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Horse Chestnut vs Butternut

Aesculus hippocastanum

Juglans cinerea

Horse Chestnut
Butternut

Horse Chestnut is a medium sized deciduous tree that is native to Greece but has been grown in North America for hundreds of years. Produces large nuts and both nuts and foliage have many medicinal uses.

One of the few walnut varieties native to Canada. The wood from this attractive species is used in a lot of specialty products.

A self-fertile nut tree that has better yields with cross-pollination. The meat of the Butternut is very mild, sweet, and oily. Often sought after by nut hunters.

Butternut is intolerant of shade and poor draining soil. It can survive zone 2, but reliably produces nuts in zone 3. Butternut canker has decimated this species in its native range.

HORSE CHESTNUT QUICK FACTS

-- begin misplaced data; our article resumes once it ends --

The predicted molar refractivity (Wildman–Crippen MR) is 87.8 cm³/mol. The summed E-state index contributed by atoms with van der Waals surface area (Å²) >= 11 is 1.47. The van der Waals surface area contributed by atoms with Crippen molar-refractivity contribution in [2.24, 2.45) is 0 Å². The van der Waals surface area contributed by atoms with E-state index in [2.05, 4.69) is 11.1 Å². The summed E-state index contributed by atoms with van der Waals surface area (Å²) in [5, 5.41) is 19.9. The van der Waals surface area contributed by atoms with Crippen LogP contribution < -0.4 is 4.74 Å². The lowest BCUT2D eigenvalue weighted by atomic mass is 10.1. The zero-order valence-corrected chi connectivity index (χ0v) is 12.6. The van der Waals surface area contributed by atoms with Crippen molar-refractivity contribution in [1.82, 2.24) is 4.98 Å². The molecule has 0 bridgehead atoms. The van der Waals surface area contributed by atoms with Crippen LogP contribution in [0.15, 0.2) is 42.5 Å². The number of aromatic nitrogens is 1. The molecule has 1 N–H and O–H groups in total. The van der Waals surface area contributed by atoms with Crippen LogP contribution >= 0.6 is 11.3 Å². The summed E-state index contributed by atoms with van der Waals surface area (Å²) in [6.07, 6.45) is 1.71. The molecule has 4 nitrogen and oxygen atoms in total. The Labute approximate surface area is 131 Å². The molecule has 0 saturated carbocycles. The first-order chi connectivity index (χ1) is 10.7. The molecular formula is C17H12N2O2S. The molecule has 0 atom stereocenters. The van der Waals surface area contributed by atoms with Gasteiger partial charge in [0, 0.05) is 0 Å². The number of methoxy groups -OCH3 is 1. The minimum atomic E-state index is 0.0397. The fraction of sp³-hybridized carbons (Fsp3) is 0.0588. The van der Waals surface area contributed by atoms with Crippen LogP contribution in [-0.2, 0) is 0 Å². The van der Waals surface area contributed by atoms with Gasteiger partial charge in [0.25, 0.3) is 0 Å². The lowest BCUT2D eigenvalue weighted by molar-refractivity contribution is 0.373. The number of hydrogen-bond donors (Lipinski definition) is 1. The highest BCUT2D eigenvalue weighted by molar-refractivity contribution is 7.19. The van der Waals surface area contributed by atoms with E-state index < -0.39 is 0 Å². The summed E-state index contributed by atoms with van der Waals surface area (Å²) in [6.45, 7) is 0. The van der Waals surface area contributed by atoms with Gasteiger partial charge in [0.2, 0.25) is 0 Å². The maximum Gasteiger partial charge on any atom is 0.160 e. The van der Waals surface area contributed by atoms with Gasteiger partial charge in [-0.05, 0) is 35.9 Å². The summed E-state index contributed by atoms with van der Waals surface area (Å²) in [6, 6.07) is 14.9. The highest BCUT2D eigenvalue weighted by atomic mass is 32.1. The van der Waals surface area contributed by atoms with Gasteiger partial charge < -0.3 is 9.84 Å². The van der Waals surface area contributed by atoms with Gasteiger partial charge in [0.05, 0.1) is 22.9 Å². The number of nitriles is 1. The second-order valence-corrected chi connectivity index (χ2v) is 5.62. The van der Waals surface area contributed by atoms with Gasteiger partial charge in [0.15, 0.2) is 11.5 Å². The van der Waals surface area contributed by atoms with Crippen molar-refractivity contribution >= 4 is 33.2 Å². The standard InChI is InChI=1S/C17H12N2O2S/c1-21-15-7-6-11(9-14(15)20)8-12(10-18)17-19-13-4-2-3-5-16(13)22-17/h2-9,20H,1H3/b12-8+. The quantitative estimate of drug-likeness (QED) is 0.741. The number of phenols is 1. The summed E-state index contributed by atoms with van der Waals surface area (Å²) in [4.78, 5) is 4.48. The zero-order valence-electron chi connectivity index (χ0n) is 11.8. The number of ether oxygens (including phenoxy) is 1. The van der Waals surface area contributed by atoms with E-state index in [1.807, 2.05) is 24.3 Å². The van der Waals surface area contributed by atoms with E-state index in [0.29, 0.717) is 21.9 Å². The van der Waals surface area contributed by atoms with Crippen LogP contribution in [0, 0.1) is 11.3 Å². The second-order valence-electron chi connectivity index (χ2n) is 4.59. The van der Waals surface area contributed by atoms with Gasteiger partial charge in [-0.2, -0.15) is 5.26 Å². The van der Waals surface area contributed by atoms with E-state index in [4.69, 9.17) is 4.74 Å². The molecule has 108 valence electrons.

BUTTERNUT QUICK FACTS

Zone: 3a
Zone: 2b
Height: 12 m (39 ft)
Height: 25 m (82 ft)
Spread: 4 m (12 ft)
Spread: 8 m (27 ft)
Moisture: normal
Moisture: dry, normal
Light: partial shade, full sun
Light: full sun
Fall colour: yellow to orange
Nuts: large nuts within spiky capsules. Slightly poisonous to eat
Nuts: brown shell with cream core starting around age 10
Growth rate: medium
Growth rate: fast
Life span: medium
Life span: medium
Maintenance: medium
Maintenance: medium
Suckering: none
Pollution tolerance: high
Pollution tolerance: medium



Toxicity: raw Horse Chestnut seed, leaf, bark and flower is toxic if ingested due to the presence of esculin.




Ships To Canada: yes
Ships to USA: yes
Ships To Canada: yes
Ships to USA: yes